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Martin Luther King Day Of Service Starts At Work


Martin Luther King Day of Service Starts at Work

Did you know that Martin Luther King was only 26 years old when he led the Montgomery Bus Boycott?  At the age of 35 he won the Noble Peace Prize and at 39, he was slain in Memphis, Tennessee. On this day of service, we all can take a look back to the dream for equality for people regardless of race, gender, class, religion etc.

In 1963, he wrote Letter from a Birmingham Jail in which he writes, “Injustice anywhere is a threat to justice everywhere. We are caught in an inescapable network of mutuality, tied in a single garment of destiny.”  While this wisdom at the time was applied to the social inequities across our country, the same philosophy still applies when we find injustice in the workplace.  Harassment, bullying, and retaliation cost organizations hundreds of thousands of dollars.

Did you know that 37% of the general population will face workplace bullying according the Namie and Namie of the Workplace Bullying Institute? The recent book, Bully in the Ivory Tower confirms that workplace bullying is even worse in higher education with 62% of employees facing bullying. In regard to civil rights statutes, retaliation continues to be the largest EEOC complaint area; a complaint status where someone exercises his or her civil rights, yet faces ill will or adverse action as a result. Every day, over 550 NEW workplace discrimination complaints are filed against small business owners. Seeking equity for everyone can minimize these complaints and the cost associated with defending the organization.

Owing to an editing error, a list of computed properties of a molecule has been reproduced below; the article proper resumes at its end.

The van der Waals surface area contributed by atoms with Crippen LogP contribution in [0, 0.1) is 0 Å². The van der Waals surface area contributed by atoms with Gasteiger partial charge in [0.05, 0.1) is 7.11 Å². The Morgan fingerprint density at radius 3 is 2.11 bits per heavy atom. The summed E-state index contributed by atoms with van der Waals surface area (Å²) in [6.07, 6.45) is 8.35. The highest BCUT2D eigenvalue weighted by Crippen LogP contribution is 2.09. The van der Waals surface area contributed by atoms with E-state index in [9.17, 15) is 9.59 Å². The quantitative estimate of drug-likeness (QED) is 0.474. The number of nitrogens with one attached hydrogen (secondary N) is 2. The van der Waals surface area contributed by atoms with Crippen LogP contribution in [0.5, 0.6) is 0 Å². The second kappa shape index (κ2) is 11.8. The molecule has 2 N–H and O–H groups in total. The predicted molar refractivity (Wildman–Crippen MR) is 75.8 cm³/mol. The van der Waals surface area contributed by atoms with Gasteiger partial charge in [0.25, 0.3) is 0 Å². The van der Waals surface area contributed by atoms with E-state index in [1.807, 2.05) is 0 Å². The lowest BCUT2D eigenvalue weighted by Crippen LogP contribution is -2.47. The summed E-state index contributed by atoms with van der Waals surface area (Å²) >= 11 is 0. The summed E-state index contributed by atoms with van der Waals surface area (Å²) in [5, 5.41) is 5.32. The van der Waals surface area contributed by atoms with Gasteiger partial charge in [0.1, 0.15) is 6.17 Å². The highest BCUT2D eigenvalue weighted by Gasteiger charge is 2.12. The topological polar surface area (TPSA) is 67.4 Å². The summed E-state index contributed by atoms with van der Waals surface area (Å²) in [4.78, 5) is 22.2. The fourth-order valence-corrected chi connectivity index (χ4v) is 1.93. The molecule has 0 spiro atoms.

The beginning of the year.

It is a great time to have an internal day of service to cultivate a healthy workplace and maintain critical productivity as the year gets under way.

1)      Group training.  When a culture is trained to identify quarantine and eradicate bullying, the workplace is a safer place.  Group training would assist staff members in identifying bullying and empower staff to address it head on.  Further, training would include policy analysis and implementation.  While staff may be trained, the organization also needs to have an early alert system, a sanctuary where targets can report issues, and a clearly defined organizational time line to address the problem.

2)      Individual interventions.  Coaching can work for individuals to create candid interventions for those who exhibit bullying tendencies. Individual interventions would include developing strategic solutions to comply with the organization’s anti-bullying and anti-harassment policies, also establishing a leadership action plan for productive engagement with his or her staff.

Guard against bullying, discrimination and harassment in your work place.  Have proper training and intervention to create a positive, inclusive and productive workplace.

Leah Hollis, Ed.D. is a contributing blogger for JenningsWire, a blogging community created by Annie Jennings.


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